“The various quarters of the city were arranged radially around the square. In the center was a round pool, and in the middle of it a small island. While everything round about was obscure by rain, fog, smoke and dimly lit darkness, the little island blazed with sunlight. On it stood a single tree, a magnolia, in a shower of reddish blossoms. It was as though the tree stood in the sunlight and were at the same time the source of light.”

It is as if Jung is describing the Tree of Life. Recall in Darren Aronofsky’s The Fountain (2006) that a pool “is in the “center of it all,” along with the Tree of Life. This pool could also be interpreted as the Fountain of Youth, sought by early Spanish explorers, as featured in The Fountain.

Jung continued, noting that in his dream the surroundings were dark and “extremely unpleasant,” in the center of it all. But it was this “vision of unearthly beauty” which was allowing Jung to live.

Continued Jung: “Liverpool is the ‘pool of life.’ The ‘liver,’ according to an old view, is the seat of life, that which makes to live.”

SIDENOTE: It is here that I should note that David Bowie’s new album – Blackstar – is syncing most heavily with me (it’s playing in the background as I write this) and I think this Jungian imagery of the liver and its importance in this sync/dream message is apropos, considering Bowie’s death was due to liver cancer and Bowie’s repeated words in the song “Blackstar” – “in the center of it all.” Additionally, in the "Lazarus" video, a song off of Blackstar, Bowie is dressed as he was on the back cover of his 1976 Station to Station album, where he is seen drawing the Tree of Life (Sephirot).

As Peter Koenig, at the Laughing Gnostic notes: "In the 1976 song 'Station to Station' (Bowie) mentioned the occult doorways to other planes of reality when he described how to travel down the Cabalistic (or Kabbalistic) Tree of Life. From Kether to Malkuth. That is, from Godhead to Earth."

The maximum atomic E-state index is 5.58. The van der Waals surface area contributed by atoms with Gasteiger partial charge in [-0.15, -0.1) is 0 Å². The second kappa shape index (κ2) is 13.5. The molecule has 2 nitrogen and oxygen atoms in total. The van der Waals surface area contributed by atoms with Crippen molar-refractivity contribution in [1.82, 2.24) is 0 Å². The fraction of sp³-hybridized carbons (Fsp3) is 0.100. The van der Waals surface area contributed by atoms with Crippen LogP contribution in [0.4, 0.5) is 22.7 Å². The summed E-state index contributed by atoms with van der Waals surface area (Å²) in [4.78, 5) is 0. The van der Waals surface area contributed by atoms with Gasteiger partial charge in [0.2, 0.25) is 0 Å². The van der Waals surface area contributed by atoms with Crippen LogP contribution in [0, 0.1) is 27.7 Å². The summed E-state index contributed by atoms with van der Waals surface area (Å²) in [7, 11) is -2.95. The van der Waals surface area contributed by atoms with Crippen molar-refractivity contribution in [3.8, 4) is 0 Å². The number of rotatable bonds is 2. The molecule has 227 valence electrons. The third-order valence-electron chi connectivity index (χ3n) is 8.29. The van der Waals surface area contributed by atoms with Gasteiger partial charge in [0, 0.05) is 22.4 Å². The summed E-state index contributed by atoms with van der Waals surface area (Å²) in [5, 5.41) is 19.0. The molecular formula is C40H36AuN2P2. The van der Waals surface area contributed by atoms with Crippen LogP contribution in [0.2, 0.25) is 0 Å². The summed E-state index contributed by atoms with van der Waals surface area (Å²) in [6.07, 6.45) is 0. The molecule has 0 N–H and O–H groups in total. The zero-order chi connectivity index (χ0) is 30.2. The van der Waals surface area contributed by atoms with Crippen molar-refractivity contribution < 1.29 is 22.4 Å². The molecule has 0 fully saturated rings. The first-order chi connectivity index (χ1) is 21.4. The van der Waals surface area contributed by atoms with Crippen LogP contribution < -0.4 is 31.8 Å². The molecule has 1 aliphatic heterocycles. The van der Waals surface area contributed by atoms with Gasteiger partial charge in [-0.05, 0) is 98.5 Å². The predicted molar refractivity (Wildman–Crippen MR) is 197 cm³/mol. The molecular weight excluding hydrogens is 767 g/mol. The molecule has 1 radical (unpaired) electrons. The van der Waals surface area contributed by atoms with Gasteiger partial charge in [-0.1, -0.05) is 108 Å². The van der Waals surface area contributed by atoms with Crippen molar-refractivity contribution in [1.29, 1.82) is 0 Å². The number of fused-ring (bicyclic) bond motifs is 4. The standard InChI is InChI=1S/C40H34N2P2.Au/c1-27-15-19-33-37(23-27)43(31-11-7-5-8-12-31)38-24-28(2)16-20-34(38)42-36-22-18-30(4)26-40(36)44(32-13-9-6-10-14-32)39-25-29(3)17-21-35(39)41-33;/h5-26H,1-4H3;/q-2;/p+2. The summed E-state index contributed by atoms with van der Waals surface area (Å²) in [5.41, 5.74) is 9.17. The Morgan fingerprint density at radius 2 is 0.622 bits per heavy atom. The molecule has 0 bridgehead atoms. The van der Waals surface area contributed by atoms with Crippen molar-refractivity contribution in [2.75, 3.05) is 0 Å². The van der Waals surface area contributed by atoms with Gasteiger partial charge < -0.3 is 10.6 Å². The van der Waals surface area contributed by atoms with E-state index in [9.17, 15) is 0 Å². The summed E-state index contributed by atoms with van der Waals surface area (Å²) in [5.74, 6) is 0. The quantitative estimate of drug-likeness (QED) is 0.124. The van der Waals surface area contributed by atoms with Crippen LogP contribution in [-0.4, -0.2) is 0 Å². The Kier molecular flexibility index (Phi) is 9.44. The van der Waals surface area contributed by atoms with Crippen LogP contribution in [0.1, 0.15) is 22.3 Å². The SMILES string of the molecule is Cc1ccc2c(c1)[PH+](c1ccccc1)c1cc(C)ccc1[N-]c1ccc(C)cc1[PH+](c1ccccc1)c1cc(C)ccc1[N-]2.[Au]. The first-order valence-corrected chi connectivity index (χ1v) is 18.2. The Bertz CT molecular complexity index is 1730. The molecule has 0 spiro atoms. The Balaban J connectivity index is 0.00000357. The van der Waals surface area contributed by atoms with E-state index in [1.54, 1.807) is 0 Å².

After Jung’s autobiography was released, the artistic community of Liverpool took note. A bust of Jung would eventually appear on Mathew Street, not far from the Cavern Club where The Beatles would get their start. Perhaps the notion that Liverpool was this creative hub was true Liverpool being the “center of it all,” considering its role as a seaport taking folks to a new life in America. Of course, Bowie left his home in England and moved to America in the mid-70's. On the Blackstar track "Dollar Days," Bowie says that if he never sees the "English evergreens" he's running to, "it's nothing to me." (Read the full lyrics here).


As I noted in my review of Blackstar, I first listened to the album in its entirety while watching the last 40-or-so minutes of Stanley Kubrick's 2001: A Space Odyssey, after HAL attacks astronaut Frank Poole (sync "Liverpool"). And while he was believed to have been killed, when he runs out of air, in Arthur C. Clarke's 3001: The Final Odyssey, that Poole wasn't killed, but was actually "freeze-dried" by the cold and vacuum of deep space and brought back to life in the year 3001, resurrected, it would seem, 1,000 years later. Poole would be present to see an unbelievable future and witness much - while being a link to the past.

I think this Poole idea may sync with Bowie - the "Starman" - who "fell to Earth." Only that he has recently returned from whence he came. I doubt that we've heard the last of David Bowie. And his legacy is rising to the level of myth. Many will be inspired by Bowie for many years to come. Bowie gave us so much. And there's still so much to understand. That said, let's remember what Jung said: "“If you are a gifted person, it doesn’t mean that you gained something. It means you have something to give back.”

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Andrew W. Griffin

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Andrew W. Griffin received his Bachelor of Science in Journalism from...